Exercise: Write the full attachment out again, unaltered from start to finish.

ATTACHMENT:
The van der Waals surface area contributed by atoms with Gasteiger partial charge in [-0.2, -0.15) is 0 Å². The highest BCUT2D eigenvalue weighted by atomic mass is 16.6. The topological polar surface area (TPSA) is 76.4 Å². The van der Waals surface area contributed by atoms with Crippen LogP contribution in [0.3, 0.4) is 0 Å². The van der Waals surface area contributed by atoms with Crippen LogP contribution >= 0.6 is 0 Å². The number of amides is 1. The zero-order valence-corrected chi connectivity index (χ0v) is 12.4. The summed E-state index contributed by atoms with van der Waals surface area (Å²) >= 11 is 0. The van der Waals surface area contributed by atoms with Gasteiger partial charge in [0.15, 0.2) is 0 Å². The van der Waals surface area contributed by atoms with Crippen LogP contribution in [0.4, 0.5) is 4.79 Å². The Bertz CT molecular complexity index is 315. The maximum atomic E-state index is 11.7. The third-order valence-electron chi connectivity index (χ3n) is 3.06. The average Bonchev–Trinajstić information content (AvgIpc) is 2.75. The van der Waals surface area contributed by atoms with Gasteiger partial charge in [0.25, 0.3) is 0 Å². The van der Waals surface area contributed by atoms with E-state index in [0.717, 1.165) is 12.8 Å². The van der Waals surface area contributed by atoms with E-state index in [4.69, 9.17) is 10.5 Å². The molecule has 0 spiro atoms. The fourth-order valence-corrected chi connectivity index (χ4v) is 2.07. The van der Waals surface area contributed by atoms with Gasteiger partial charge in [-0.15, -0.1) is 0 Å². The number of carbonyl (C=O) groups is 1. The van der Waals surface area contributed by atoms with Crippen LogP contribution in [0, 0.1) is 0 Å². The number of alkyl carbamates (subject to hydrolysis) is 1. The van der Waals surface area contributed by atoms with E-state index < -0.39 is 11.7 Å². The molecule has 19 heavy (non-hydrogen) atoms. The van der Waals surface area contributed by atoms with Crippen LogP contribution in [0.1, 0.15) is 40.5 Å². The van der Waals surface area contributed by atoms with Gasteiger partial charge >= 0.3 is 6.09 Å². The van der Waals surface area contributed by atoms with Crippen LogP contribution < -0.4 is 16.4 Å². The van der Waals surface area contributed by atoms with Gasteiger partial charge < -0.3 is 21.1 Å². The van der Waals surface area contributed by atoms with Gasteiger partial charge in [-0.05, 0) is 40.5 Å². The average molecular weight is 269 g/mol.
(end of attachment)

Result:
The van der Waals surface area contributed by atoms with Gasteiger partial charge in [-0.2, -0.15) is 0 Å². The highest BCUT2D eigenvalue weighted by atomic mass is 16.6. The topological polar surface area (TPSA) is 76.4 Å². The van der Waals surface area contributed by atoms with Crippen LogP contribution in [0.3, 0.4) is 0 Å². The van der Waals surface area contributed by atoms with Crippen LogP contribution >= 0.6 is 0 Å². The number of amides is 1. The zero-order valence-corrected chi connectivity index (χ0v) is 12.4. The summed E-state index contributed by atoms with van der Waals surface area (Å²) >= 11 is 0. The van der Waals surface area contributed by atoms with Gasteiger partial charge in [0.15, 0.2) is 0 Å². The van der Waals surface area contributed by atoms with Crippen LogP contribution in [0.4, 0.5) is 4.79 Å². The Bertz CT molecular complexity index is 315. The maximum atomic E-state index is 11.7. The third-order valence-electron chi connectivity index (χ3n) is 3.06. The average Bonchev–Trinajstić information content (AvgIpc) is 2.75. The van der Waals surface area contributed by atoms with Gasteiger partial charge in [0.25, 0.3) is 0 Å². The van der Waals surface area contributed by atoms with E-state index in [0.717, 1.165) is 12.8 Å². The van der Waals surface area contributed by atoms with E-state index in [4.69, 9.17) is 10.5 Å². The molecule has 0 spiro atoms. The fourth-order valence-corrected chi connectivity index (χ4v) is 2.07. The van der Waals surface area contributed by atoms with Gasteiger partial charge in [-0.15, -0.1) is 0 Å². The number of carbonyl (C=O) groups is 1. The van der Waals surface area contributed by atoms with Crippen LogP contribution in [0, 0.1) is 0 Å². The number of alkyl carbamates (subject to hydrolysis) is 1. The van der Waals surface area contributed by atoms with E-state index < -0.39 is 11.7 Å². The molecule has 19 heavy (non-hydrogen) atoms. The van der Waals surface area contributed by atoms with Crippen LogP contribution in [0.1, 0.15) is 40.5 Å². The van der Waals surface area contributed by atoms with Gasteiger partial charge >= 0.3 is 6.09 Å². The van der Waals surface area contributed by atoms with Crippen LogP contribution < -0.4 is 16.4 Å². The van der Waals surface area contributed by atoms with Gasteiger partial charge < -0.3 is 21.1 Å². The van der Waals surface area contributed by atoms with Gasteiger partial charge in [-0.05, 0) is 40.5 Å². The average molecular weight is 269 g/mol.